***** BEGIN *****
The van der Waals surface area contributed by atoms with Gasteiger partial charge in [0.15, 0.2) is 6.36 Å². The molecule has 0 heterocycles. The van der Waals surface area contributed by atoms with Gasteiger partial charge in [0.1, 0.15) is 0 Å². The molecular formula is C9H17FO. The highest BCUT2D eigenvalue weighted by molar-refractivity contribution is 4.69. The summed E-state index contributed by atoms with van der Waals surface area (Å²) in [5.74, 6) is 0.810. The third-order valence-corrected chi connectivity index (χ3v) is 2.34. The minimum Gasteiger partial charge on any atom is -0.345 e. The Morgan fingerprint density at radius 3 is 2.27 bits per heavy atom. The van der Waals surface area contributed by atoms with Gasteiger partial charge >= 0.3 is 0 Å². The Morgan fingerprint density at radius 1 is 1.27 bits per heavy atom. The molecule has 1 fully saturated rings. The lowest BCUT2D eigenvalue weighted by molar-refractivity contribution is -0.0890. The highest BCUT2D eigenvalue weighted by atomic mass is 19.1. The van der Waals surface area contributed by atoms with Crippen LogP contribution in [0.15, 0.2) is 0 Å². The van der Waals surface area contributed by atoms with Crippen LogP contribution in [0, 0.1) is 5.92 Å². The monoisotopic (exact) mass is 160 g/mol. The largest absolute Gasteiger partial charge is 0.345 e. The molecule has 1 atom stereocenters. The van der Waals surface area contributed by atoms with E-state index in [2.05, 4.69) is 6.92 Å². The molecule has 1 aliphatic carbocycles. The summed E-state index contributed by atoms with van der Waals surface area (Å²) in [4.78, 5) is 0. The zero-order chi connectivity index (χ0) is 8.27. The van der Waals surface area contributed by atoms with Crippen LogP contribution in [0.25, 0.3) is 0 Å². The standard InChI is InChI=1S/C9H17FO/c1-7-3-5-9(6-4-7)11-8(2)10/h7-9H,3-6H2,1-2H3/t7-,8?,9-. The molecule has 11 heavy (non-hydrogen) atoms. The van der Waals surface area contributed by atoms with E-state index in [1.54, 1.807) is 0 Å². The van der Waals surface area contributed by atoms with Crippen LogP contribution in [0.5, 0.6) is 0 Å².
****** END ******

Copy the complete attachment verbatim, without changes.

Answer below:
The van der Waals surface area contributed by atoms with Gasteiger partial charge in [0.15, 0.2) is 6.36 Å². The molecule has 0 heterocycles. The van der Waals surface area contributed by atoms with Gasteiger partial charge in [0.1, 0.15) is 0 Å². The molecular formula is C9H17FO. The highest BCUT2D eigenvalue weighted by molar-refractivity contribution is 4.69. The summed E-state index contributed by atoms with van der Waals surface area (Å²) in [5.74, 6) is 0.810. The third-order valence-corrected chi connectivity index (χ3v) is 2.34. The minimum Gasteiger partial charge on any atom is -0.345 e. The Morgan fingerprint density at radius 3 is 2.27 bits per heavy atom. The van der Waals surface area contributed by atoms with Gasteiger partial charge >= 0.3 is 0 Å². The Morgan fingerprint density at radius 1 is 1.27 bits per heavy atom. The molecule has 1 fully saturated rings. The lowest BCUT2D eigenvalue weighted by molar-refractivity contribution is -0.0890. The highest BCUT2D eigenvalue weighted by atomic mass is 19.1. The van der Waals surface area contributed by atoms with Crippen LogP contribution in [0.15, 0.2) is 0 Å². The van der Waals surface area contributed by atoms with Crippen LogP contribution in [0, 0.1) is 5.92 Å². The monoisotopic (exact) mass is 160 g/mol. The largest absolute Gasteiger partial charge is 0.345 e. The molecule has 1 atom stereocenters. The van der Waals surface area contributed by atoms with E-state index in [2.05, 4.69) is 6.92 Å². The molecule has 1 aliphatic carbocycles. The summed E-state index contributed by atoms with van der Waals surface area (Å²) in [4.78, 5) is 0. The zero-order chi connectivity index (χ0) is 8.27. The van der Waals surface area contributed by atoms with Crippen LogP contribution in [0.25, 0.3) is 0 Å². The standard InChI is InChI=1S/C9H17FO/c1-7-3-5-9(6-4-7)11-8(2)10/h7-9H,3-6H2,1-2H3/t7-,8?,9-. The molecule has 11 heavy (non-hydrogen) atoms. The van der Waals surface area contributed by atoms with E-state index in [1.54, 1.807) is 0 Å². The van der Waals surface area contributed by atoms with Crippen LogP contribution in [0.5, 0.6) is 0 Å².